But that’s not the full story. The full story is that we are a gift from a loving Father to a cherished and beloved Son. And since Christ loves the Father with the same perfect love with which the Father loves him, he laid his life down for us, and now securely holds us because we have been given to him in love by the Father:

All that the Father gives me will come to me, and whoever comes to me I will never cast out. For I have come down from heaven, not to do my own will but the will of him who sent me. And this is the will of him who sent me, that I should lose nothing of all that he has given me, but raise it up on the last day. For this is the will of my Father, that everyone looks on the Son and believes in him should have eternal life, and I will raise him up on the last day.” (John 6:37–40)


In other words, Christ’s love for the Father is why he holds the church secure. Christ has made a promise, too—a promise to purchase this people with his own blood and secure their salvation for eternity. God has given the redeemed to him, and he holds them in his hand and will never let them go. Those who come to him in faith aren’t there by happenstance. They are sovereignly willed and sovereignly purposed to be part of this gift, which is why Jesus talks about the redeemed as those who are “drawn” by the Father to the Son (John 6:44).

This should give us hope—“hope of eternal life” (Tit. 1:2), a hope that is sure because it is wrapped up in the abiding love of the members of the triune God. It should bring us humility—humility because we who are unworthy sinners God foreknew and “predestined to be conformed to the image of his Son” (Rom 8:29), that we might be presented to Christ as a pure and spotless bride (Rev. 19:7–8). And it should bring us rest—rest because we know that Christ’s love for his Father and his submission to the Father’s will means that we are held eternally secure in that love. Finally, it should cause us to love—to love the church as fervently and selflessly as we can, knowing it is the great love gift purchased by Christ’s blood and given to Christ by the Father.

Charles Spurgeon, in a sermon entitled “The Blood of the Everlasting Covenant,” tried to capture the essence of this promise in eternity past, although he admitted that “I am fain to bring it down to the speech which suiteth to the ear of flesh, and to the heart of the mortal.” Nonetheless, of the Father’s promise he said,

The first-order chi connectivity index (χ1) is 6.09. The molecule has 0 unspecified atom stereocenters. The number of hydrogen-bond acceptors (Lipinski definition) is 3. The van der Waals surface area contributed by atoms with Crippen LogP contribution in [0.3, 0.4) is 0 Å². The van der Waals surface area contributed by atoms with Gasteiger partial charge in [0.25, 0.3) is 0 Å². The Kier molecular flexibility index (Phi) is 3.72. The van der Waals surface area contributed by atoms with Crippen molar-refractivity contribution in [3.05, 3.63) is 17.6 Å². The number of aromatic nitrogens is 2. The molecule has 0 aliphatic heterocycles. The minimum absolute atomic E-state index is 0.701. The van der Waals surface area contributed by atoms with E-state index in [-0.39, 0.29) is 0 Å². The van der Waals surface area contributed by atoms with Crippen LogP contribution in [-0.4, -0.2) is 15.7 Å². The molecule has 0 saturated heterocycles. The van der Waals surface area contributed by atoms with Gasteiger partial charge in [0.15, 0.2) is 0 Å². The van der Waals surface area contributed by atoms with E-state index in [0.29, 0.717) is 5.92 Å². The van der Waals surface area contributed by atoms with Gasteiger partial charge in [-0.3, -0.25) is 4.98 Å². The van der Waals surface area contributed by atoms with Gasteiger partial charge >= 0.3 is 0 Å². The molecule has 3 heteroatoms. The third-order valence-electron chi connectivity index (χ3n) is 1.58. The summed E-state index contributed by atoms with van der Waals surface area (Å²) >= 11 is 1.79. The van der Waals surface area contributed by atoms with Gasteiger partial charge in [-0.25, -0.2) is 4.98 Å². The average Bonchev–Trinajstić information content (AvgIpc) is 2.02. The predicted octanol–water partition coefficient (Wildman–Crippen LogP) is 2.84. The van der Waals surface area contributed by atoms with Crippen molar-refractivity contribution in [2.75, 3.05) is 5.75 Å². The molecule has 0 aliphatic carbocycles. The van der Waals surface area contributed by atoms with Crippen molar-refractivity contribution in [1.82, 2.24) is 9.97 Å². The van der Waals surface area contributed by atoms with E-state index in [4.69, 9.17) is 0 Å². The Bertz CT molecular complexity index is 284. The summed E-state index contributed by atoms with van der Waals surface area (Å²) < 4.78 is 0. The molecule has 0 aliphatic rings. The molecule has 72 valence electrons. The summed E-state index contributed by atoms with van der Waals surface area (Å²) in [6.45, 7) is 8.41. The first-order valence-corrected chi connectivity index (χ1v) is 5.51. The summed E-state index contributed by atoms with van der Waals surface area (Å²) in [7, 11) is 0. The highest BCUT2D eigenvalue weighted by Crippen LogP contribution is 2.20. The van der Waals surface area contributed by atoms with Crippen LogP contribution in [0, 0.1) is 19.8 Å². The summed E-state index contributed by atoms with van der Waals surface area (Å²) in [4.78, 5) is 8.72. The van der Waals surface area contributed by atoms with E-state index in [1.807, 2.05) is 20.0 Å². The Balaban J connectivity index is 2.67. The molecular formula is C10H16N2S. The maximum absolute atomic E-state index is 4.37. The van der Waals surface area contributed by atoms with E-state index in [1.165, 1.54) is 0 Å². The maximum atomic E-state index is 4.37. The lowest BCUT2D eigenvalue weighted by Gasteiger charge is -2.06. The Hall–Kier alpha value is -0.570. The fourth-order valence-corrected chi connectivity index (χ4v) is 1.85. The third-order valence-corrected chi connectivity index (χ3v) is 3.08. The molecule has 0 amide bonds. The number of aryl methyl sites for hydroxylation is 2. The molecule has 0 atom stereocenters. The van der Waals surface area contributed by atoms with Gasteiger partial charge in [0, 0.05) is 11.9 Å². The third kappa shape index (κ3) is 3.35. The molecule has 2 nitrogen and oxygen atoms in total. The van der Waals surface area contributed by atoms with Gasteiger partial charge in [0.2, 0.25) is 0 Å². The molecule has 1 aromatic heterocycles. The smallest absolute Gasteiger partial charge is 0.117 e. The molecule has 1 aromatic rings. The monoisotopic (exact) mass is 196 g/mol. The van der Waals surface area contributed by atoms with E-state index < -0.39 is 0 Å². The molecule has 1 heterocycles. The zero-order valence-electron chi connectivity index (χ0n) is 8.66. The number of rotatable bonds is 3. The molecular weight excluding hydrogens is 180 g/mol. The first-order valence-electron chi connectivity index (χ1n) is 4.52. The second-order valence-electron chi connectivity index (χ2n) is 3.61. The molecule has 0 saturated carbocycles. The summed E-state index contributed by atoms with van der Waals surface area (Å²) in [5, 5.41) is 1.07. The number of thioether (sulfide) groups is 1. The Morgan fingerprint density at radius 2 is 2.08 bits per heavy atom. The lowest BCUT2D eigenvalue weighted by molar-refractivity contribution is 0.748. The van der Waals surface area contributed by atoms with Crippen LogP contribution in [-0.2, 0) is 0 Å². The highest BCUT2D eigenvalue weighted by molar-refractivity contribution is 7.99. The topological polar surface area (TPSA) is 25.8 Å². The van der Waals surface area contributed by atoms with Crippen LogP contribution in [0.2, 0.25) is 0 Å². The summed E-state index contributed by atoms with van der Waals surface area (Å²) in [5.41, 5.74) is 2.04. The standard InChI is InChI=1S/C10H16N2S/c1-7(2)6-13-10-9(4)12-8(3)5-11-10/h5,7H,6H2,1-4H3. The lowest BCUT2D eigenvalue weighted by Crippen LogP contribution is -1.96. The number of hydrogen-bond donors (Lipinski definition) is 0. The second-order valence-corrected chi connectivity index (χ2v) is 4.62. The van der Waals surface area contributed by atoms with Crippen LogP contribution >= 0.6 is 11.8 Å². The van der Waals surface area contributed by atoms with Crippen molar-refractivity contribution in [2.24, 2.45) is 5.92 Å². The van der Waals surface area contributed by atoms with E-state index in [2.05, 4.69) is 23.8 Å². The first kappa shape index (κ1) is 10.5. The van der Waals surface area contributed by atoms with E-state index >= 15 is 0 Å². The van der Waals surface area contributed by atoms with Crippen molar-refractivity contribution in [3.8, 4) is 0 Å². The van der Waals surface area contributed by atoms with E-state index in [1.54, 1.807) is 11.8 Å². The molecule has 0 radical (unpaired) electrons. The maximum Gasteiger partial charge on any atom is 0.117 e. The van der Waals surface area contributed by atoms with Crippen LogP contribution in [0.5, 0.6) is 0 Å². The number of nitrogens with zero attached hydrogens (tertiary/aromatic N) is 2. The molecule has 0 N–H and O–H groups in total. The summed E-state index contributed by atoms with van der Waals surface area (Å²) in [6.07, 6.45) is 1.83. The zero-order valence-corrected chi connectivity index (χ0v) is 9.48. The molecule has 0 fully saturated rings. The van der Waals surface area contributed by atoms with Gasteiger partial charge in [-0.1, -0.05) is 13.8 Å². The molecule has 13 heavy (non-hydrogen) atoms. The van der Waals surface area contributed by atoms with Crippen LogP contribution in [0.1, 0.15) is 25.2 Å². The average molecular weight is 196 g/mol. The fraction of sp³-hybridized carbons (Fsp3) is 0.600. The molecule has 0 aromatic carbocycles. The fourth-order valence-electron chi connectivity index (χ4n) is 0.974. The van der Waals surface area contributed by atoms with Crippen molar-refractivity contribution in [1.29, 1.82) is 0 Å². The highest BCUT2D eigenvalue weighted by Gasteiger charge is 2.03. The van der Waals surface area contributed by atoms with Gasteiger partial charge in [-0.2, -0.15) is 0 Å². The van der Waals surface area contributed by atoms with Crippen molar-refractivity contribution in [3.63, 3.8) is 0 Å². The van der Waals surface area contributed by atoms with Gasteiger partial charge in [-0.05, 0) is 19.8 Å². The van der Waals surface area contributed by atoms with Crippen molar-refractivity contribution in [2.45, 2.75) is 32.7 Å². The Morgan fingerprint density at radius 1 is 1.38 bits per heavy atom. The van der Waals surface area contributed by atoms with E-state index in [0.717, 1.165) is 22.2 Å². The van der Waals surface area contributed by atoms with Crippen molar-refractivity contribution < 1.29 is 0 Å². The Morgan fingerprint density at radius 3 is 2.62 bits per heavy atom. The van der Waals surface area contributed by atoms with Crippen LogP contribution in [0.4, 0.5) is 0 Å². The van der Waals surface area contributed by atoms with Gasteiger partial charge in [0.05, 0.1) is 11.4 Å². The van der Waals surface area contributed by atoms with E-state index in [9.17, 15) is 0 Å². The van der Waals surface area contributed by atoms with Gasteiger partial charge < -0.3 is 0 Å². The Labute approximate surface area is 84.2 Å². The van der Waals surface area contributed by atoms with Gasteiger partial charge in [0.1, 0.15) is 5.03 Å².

“I, the Most High Jehovah, do hereby give unto my only begotten and well-beloved Son, a people, countless beyond the number of stars, who shall be by him washed from sin, by him preserved, and kept, and led, and by him, at last, presented before my throne, without spot, or wrinkle, or any such thing. I covenant by oath, and swear by myself, because I can swear by no greater, that these whom I now give to Christ shall be for ever the objects of my eternal love. Them I will forgive through the merit of the blood. To these will I give a perfect righteousness; these will I adopt and make my sons and daughters, and these shall reign with me through Christ eternally.”

Then, of the Holy Spirit’s promise in this amazing and mysterious council chamber, Spurgeon says:

“I hereby covenant," saith he, "that all whom the Father giveth to the Son, I will in due time quicken. I will show them their need of redemption; I will cut off from them all groundless hope, and destroy their refuges of lies. I will bring them to the blood of sprinkling; I will give them faith whereby this blood shall be applied to them, I will work in them every grace; I will keep their faith alive; I will cleanse them and drive out all depravity from them, and they shall be presented at last spotless and faultless.”

And finally, Spurgeon writes of Christ’s part in this amazing promise before times eternal:

“My Father, on my part I covenant that in the fullness of time I will become man. I will take upon myself the form and nature of the fallen race. I will live in their wretched world, and for my people I will keep the law perfectly. I will work out a spotless righteousness, which shall be acceptable to the demands of thy just and holy law. In due time I will bear the sins of all my people. Thou shalt exact their debts on me; the chastisement of their peace I will endure, and by my stripes they shall be healed. My Father, I covenant and promise that I will be obedient unto death, even the death of the cross. I will magnify thy law, and make it honourable. I will suffer all they ought to have suffered. I will endure the curse of thy law, and all the vials of thy wrath shall be emptied and spent upon my head. I will then rise again; I will ascend into heaven; I will intercede for them at thy right hand; and I will make myself responsible for every one of them, that not one of those whom thou hast given me shall ever be lost, but I will bring all my sheep of whom, by thy blood, thou hast constituted me the shepherd—I will bring every one safe to thee at last.” 

Is this what was said in that mysterious council chamber? No one will ever know. But what we do know is this: The triune God made a promise before times eternal—a promise which constitutes our hope of eternal life. Let’s live in light of that glorious promise as those whose redemption is wrapped up in the perfect love of the triune God.